Thursday, July 11, 2019

Curating One's Life, Part 1

As a result my infrequent, and generally unsuccessful attempts to jumpstart this blog, ideas about potential post topics flit through this old brain like so many bits of paper in a tornado. But I have been thinking lately about the whole process of organizing one's life so that one can, as one ages, make some sense of it. I even got a book for the Kindle app on my iPad to inspire me: Margareta Rasmussen's The Gentle Art of Swedish Death Cleaning (Scribner, 2018). The whole thing is far less morbid than one might expect, and because I'm a natural born snark I love mentioning it to people, and offending their delicate sensibilities.

The truth is, that I'm genetically predisposed to be a gatherer. My mother's name was Hoard, after all, and she lived up to it. And I'm still facing the prospect of going through yet more of her stuff next week as we finally tackle The Great Garage Clean Out. The poor woman has been dead for twenty years and I'm still doing her death cleaning.

Having decided not to put my children through this, I've started tackling small tasks that can help me sort things out in an organized way, and even if my kids don't want to keep my stuff, at least it will be more or less catalogued so that they might be able to fob it off on somebody who actually wants it.

Take my vast collection of past issues of the British Edition of Country Living magazine. My poor husband has been hauling this stash (well, at least the pre-2000 collection; it was mixed in with a complete collection of Martha Stewart Living, until I finally went through those and recycled 90% of the content) every time we've moved since 1988. The first issue I own was bought in London in 1987, and I've been an irregular purchaser ever since. Since 2013 I've subscribed electronically through Zinio, but before then I had amassed 181 issues, including twelve issues of Countryside, an American knockoff that only lasted a couple of years, and to which I subscribed in Chicago until it stopped publication--about four issues after I'd sent in the check.

Now why, you might ask, would an old desert rat, exiled in north Texas, hold such affection for a British shelter magazine when there are more than enough locally relevant publications around here (also available as e-zines these days) to keep any homebody happy. Well there are quite a few, and I subscribe to a number of them, but even those tend to be published in Australia or Canada rather than in the USA, unless they're like Eating Well or holdovers from my hippie days like Mother Earth News and centered on sustainable eating and living.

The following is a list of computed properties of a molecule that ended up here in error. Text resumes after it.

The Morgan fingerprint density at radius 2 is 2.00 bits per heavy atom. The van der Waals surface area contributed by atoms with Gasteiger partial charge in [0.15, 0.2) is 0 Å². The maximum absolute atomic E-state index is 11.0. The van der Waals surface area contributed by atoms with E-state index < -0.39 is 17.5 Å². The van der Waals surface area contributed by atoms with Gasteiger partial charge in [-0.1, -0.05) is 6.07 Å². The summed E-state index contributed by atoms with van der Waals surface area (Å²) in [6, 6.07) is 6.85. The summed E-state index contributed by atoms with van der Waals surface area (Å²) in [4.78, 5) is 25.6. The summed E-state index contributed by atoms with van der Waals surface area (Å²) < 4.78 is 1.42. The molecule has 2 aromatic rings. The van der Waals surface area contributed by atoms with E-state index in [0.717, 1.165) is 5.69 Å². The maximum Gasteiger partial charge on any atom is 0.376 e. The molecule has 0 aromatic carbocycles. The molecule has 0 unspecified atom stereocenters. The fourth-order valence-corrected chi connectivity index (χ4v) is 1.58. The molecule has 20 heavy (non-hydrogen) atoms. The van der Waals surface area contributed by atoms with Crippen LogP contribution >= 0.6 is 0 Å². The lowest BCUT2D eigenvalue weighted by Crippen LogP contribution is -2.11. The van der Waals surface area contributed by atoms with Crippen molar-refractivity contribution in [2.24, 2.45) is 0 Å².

The thing about Country Living UK, however, is that it has always been focused on stuff I'm a sucker for: rustic design, sustainability, smallholding, countryside, Aga (and other) ranges, Smeg refrigerators, and old creaky houses with personality and a need for TLC.

I once had a dear friend from the Hampshire city of Portsmouth, who thought I was completely bonkers because I had this bizarre (to her) sense of style and taste that meshed far more with the Country Living aesthetic than did her own. She died some years ago, but she would be equally dismayed by my loyalty to the BBC show, "Escape to the Country," watched loyally by the Beloved Spouse and me whenever we can find an episode on YouTube we haven't yet seen.

In my own defense, I have to say that I come by this proclivity genetically. The results of my Ancestry DNA test showed me to be far more British than anything. A smidgen of German and Dutch, but all the rest English, Irish, Scottish and maybe a little Welsh. Even the tad of Scandinavian that showed up in the first go-round (as more data comes in, the picture becomes clearer) has disappeared. (There was a short article in the last update with advice on how to get one's Viking tattoo removed.) And all those Brits mostly went to Canada before they moved south and west, so there's no escaping the Commonwealth.

I'm still trying to locate the origins of some of the ancestors, but have no great urge to find any lost royalty or famous folk. But since they all seem to be from villages rather than cities, I suppose that accounts for my affection for open spaces (although not too heavily treed), and for windy wastes and Thomas Hardy novels.

So today I managed to locate all of the old issues scattered about in bins and cubbies around the house, and have divided them roughly into seasons (Jan-Mar, Apr-Jun, Jul-Sep, Oct-Dec) and will rotate them in appropriate stacks onto the bottom shelf of the stand next to my comfy chair where I can re-enjoy them seasonally and perhaps get inspired to do something other than pine away for the lochs and firths.

My last post extolled the virtues of curatorial apps, and my adventures on Pinterest have been especially helpful. One reason why we'll never have to haul boxes of magazine clippings around again (aside from the probability that we won't be moving anywhere) is that all the inspiring images I used to collect are now neatly housed on some sixty boards sorted into terribly clever and artful categories, able to be consulted on any whim.

That is, at least, until the EMP hits and I spend the rest of my life regretting having tipped all those interesting, inspiring old articles into the recycle bin during the latest spasm of Death Cleaning.

Image note: All of the Country Living issues during the first sort-through. The cat tried to keep me company on the table, but soon left in disgust, all of the bare spots having been taken up by magazines. Taken on the iPhone.

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